My husband and I at that last Army Ball
Now the trainees obviously knew that something was up.  They saw our table briefly get all loud and excited, but we weren't telling why. You may ask yourself why I would keep something like that a secret, well, can you imagine having a pregnant, hormonal Drill Sergeant?  I mean Drill Sergeants aren't exactly cuddly people to begin with, but a pregnant one?  Not to mention I had no desire to have trainees trying to baby me...or worse  saying that I was only yelling because I was pregnant. That would probably have sent me right over the edge.

I have to admit that I do feel somewhat bad for the Soldiers in Bravo Company for the remainder of my time.  I tried not to be hormonal. I really did, but some things would just set me off and I would just smoke the Soldier(s) that were responsible.  All within my boundaries, but still.

I ended up serving for almost my entire first trimester.  The problems I encountered were mildly amusing, but challenging none-the-less.  Trying to hide my morning-noon-and-night sickness was impossible.  When the bathroom is right next to where the Soldiers on duty are they can hear the barfing.  They never said anything except, "Are you OK, Drill Sergeant?"  A simple "My stomach is bothering me" ended the question, although I'm sure they knew.

My Battalion Commander was another mild problem.  You see brainiac said that I needed to put on a maternity uniform immediately.  I know I mentioned in my last post  that this guy hated Drill Sergeants and I seriously think he thought that a Drill Sergeant in maternities would just look hysterical...or that it would require me to leave early.  Either way, I wasn't doing it.  He may have been my Battalion Commander, but what he couldn't do was make me wear a uniform that didn't fit.  As far as I was concerned he wasn't removing me unless my profile got in the way (or my belly).  My unit was too short-handed for me to just stop working because the Battalion Commander whimsically wanted it so...and I was fit to keep up my duties.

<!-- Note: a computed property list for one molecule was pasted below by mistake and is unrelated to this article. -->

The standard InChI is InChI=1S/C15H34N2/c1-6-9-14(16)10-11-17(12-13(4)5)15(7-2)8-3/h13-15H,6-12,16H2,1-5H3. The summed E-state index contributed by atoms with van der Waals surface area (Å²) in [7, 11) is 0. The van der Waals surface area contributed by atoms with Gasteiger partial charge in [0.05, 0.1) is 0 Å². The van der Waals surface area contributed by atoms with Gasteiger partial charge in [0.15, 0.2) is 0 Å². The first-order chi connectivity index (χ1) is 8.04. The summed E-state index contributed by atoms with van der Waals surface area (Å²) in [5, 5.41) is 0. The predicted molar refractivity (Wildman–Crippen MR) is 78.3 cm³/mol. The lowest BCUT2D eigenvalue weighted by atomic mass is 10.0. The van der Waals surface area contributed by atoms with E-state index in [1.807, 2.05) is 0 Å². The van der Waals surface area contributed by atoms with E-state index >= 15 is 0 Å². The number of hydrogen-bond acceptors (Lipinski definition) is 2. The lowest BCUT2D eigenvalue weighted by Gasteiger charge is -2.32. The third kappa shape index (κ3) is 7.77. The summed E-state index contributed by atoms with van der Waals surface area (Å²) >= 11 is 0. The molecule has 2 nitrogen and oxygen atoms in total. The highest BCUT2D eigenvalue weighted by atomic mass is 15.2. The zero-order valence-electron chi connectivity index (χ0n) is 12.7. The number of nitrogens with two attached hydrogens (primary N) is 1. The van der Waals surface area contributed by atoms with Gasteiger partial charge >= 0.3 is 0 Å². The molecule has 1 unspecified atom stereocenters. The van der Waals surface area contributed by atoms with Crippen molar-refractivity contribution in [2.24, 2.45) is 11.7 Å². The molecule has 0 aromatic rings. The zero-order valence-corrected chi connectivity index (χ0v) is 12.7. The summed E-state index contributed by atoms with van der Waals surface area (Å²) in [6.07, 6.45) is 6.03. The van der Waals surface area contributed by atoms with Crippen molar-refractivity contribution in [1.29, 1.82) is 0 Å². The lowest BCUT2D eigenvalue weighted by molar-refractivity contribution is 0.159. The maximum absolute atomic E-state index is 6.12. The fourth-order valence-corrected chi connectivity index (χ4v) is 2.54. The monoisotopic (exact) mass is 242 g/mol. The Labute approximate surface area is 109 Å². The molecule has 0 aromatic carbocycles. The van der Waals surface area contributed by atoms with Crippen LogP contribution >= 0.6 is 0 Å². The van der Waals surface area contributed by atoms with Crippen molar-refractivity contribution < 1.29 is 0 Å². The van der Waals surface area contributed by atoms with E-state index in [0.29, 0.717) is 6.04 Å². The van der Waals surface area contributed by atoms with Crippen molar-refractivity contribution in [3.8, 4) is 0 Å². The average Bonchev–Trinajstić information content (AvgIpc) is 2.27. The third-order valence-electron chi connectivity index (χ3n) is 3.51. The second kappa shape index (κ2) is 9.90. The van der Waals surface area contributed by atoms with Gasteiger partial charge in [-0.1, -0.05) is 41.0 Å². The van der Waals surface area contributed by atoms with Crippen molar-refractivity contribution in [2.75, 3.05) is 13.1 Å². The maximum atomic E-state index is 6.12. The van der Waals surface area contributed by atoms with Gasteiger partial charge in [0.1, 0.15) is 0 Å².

I would lead the PT for the Soldiers on profile.  Someone had to so it didn't really look odd, and from time to time I would actually still run with my company and call cadence.  Granted, the guys would only let me do it at the end of PT when we were running downhill.  I gotta love how they took care of me!

Shortly before I took my hat off, I held a meeting with my platoon and told them what I know some had started to figure out...that I was pregnant...and what they hadn't figured out...that I was leaving the military. I explained it to them like they were family, because when you're a Drill Sergeant they are like your kids...and you're the dysfunctional parent that yells a lot.  I have no problem admitting that when I told them I was leaving the military that I teared up.  And I told them something that doesn't get said often enough.  Family has to come first.

By the time I took my hat off in August of 2005 I was wearing my BDUs with all the buttons on the bottoms undone, but my top (luckily) covered it.  A week or so later when I showed up in civilian clothes for my End of Tour Award I was looking as pregnant as can be.  I think that was a shock to the Soldiers!